As seasonal markers go, it’s as certain as the first pitch of the baseball season and skyjacked gasoline prices: When temperatures soar, the brainless blockbusters descend on the multiplex. And, in increasing numbers, on our game consoles. Summer 2007 is littered with a bumper crop of games based on mega-flicks — no fewer than 10 titles, including A-listers like Spider-Man 3, Transformers, and Harry Potter and the Order of the Phoenix.

Having played almost all of them, I can attest that they’re almost universally mediocre affairs, a mishmash of movie scenes, questionable design decisions, and occasional, agonizing flashes of what could have been. And that’s a summer bummer, in more ways than one. Movie-based games aren’t just an opportunity for gamers to experience, in an interactive way, the mega-licenses they’ve known and loved for years. They also represent the gaming industry’s best chance to reach out to the same casual gaming public. Shouldn’t movie-game publishers be putting a better foot forward?

The answer is yes — and no. There are a host of reasons why movie-based games are so often maddening affairs.

Production cycles

A great game — say, Marvel Ultimate Alliance — can take up to four years to develop. A summer movie blockbuster takes about two years less. Given that the movie and the game are developed in parallel, it’s easy to see how, even with a sizable budget, these games can become rush jobs, riddled with sacrifices and shortcuts. The graphics may look amazing, as they do in Transformers, but the game ends up pathetically short and shallow. Executives don’t seem to care if there’s no time to fix the wonky combat camera (see Spidey 3) or crunch all the bugs (see the Xbox 360 version of Ratatouille). There’s a target audience to capture! Get moving!

Identity Crisis

From the get-go, developers of movie games face a critical design decision: regurgitate the plot or go off-script. Choosing the former is basically a fast-track to hell. Gamers may say they want to “experience” the movie, but what they really want is the highlight reel — the chance to belt Voldemort with a bolt of lightning and lay the smackdown on Venom. The latter option offers a world of possibilities … yet usually we get only the most pedestrian gameplay imaginable.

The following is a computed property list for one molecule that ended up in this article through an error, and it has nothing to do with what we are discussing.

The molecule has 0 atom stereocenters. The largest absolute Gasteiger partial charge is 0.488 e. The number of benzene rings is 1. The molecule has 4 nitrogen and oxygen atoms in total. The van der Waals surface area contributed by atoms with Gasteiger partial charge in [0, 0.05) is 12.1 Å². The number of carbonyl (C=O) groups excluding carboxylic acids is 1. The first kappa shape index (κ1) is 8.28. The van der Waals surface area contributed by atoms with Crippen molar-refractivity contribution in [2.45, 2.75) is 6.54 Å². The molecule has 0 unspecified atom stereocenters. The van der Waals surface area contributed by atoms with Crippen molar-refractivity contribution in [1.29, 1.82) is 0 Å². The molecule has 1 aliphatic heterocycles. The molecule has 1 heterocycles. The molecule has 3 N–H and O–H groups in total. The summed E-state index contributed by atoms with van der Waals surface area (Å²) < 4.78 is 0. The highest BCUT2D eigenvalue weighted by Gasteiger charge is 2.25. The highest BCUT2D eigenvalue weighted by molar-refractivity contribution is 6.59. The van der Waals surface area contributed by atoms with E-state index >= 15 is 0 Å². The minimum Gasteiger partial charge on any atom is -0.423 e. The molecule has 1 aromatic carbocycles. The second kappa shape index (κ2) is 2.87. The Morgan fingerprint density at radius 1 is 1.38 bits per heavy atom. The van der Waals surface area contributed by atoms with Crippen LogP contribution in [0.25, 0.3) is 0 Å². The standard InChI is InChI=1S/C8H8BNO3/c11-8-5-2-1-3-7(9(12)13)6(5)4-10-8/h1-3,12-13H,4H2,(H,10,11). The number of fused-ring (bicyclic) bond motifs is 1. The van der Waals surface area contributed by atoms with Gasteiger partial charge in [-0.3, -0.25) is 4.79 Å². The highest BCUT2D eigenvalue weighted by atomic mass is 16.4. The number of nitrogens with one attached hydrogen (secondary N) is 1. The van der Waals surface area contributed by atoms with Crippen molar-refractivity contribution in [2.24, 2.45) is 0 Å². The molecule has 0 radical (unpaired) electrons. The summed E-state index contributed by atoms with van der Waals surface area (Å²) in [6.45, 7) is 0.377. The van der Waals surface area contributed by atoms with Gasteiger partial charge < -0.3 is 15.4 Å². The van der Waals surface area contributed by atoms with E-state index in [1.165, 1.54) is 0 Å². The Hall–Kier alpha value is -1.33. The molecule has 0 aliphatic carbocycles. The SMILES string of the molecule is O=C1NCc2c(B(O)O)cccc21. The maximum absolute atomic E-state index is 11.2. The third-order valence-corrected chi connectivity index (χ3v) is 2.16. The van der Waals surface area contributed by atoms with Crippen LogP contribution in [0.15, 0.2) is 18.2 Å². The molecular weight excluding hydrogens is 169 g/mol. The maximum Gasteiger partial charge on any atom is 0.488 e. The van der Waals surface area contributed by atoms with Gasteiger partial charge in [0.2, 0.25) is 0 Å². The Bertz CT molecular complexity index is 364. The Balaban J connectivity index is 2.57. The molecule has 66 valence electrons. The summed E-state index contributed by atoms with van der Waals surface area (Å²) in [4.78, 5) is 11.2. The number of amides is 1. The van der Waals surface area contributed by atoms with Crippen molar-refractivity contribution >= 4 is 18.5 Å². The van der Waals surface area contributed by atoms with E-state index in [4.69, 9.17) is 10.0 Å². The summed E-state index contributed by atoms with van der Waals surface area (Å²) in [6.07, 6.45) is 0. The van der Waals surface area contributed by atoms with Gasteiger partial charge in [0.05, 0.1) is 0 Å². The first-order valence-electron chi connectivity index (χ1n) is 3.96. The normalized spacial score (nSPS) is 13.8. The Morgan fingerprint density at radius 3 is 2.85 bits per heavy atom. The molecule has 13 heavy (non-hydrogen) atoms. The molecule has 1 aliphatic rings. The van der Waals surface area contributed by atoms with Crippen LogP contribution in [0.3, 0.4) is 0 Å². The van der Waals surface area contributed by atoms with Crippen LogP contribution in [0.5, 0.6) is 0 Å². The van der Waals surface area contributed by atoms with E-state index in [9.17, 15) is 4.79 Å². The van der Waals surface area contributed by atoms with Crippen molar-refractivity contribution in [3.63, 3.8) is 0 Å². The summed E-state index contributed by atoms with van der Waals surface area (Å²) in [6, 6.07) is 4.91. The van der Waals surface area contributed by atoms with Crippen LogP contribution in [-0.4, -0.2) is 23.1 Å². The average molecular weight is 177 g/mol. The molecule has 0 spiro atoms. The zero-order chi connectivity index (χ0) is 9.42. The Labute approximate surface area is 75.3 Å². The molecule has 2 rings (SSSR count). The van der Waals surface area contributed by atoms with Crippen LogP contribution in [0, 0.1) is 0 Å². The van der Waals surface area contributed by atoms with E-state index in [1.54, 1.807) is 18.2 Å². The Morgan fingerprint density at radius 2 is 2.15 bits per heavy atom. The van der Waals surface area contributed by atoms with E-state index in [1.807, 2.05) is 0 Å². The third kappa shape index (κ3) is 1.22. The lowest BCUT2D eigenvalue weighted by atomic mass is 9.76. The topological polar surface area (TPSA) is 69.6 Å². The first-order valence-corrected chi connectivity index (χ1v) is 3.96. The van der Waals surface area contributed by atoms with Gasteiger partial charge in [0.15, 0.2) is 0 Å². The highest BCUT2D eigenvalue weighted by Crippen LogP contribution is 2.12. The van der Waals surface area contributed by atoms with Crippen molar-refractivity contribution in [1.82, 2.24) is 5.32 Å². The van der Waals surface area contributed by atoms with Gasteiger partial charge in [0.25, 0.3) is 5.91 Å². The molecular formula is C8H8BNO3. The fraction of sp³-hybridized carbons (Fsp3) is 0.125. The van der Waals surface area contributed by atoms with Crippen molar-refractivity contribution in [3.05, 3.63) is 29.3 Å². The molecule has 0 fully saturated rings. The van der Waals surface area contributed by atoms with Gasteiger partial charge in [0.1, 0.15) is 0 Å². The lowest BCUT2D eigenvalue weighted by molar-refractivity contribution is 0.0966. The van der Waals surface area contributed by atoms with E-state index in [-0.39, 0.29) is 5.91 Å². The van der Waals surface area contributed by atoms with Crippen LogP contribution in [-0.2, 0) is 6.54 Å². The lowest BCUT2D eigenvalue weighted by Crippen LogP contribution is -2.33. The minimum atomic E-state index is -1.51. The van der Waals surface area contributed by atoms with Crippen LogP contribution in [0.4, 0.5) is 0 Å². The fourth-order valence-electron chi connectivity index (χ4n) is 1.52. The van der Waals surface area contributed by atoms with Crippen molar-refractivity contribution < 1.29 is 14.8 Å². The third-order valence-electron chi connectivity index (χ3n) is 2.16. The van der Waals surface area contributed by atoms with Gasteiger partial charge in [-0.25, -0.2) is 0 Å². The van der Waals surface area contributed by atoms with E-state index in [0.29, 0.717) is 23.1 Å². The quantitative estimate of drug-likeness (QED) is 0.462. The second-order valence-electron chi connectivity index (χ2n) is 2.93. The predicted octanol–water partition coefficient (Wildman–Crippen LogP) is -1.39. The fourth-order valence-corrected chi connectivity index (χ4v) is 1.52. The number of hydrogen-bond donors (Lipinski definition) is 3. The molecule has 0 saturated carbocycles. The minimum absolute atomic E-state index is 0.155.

To the serious gamers who’ve suffered through everything from Raiders of the Lost Ark on the Atari 2600 to the creative nadir of last year’s execrable X3, these sorts of things are the reason why the words “movie game” rank right up there with “red circle of death” and “pony simulator” in the pantheon of gaming ghastliness. The sad truth, O hardcore hordes, is that movie games aren’t really being designed for you; they’re being designed for your Uncle Franklin — the guy who owns a PlayStation 2 but rarely plays it.


As just about any business guru will tell you, success depends entirely on how you define it. But if we define it in terms of dollars alone, then movie-based games are far more successful than the critical pastings they routinely take from the serious gaming press would suggest.

Pirates of the Caribbean: At World’s End moved a whopping 40,000 copies in its first week alone — that’s the game, not the movie. Apparently, the pull of stepping into Jack Sparrow’s stinky pirate boots for a few hours is enough to overcome the game’s tediousness: brainless button-mashing as you cut down pirate after pirate. Yo ho ho.

If a mediocre, quickly-designed game can cash in on its license and pull in more dollars than wonderfully nuanced games like Overlord and The Darkness, can you blame developers and publishers for pushing popcorn games? The answer again is yes — and no. Both movie and game producers have been yakking for years about breaking down the walls between them to better capitalize on the clearly profitable possibilities. So far, it’s not happening. Let’s hope they find a better way soon. Or we’re all in for more long summers to come.

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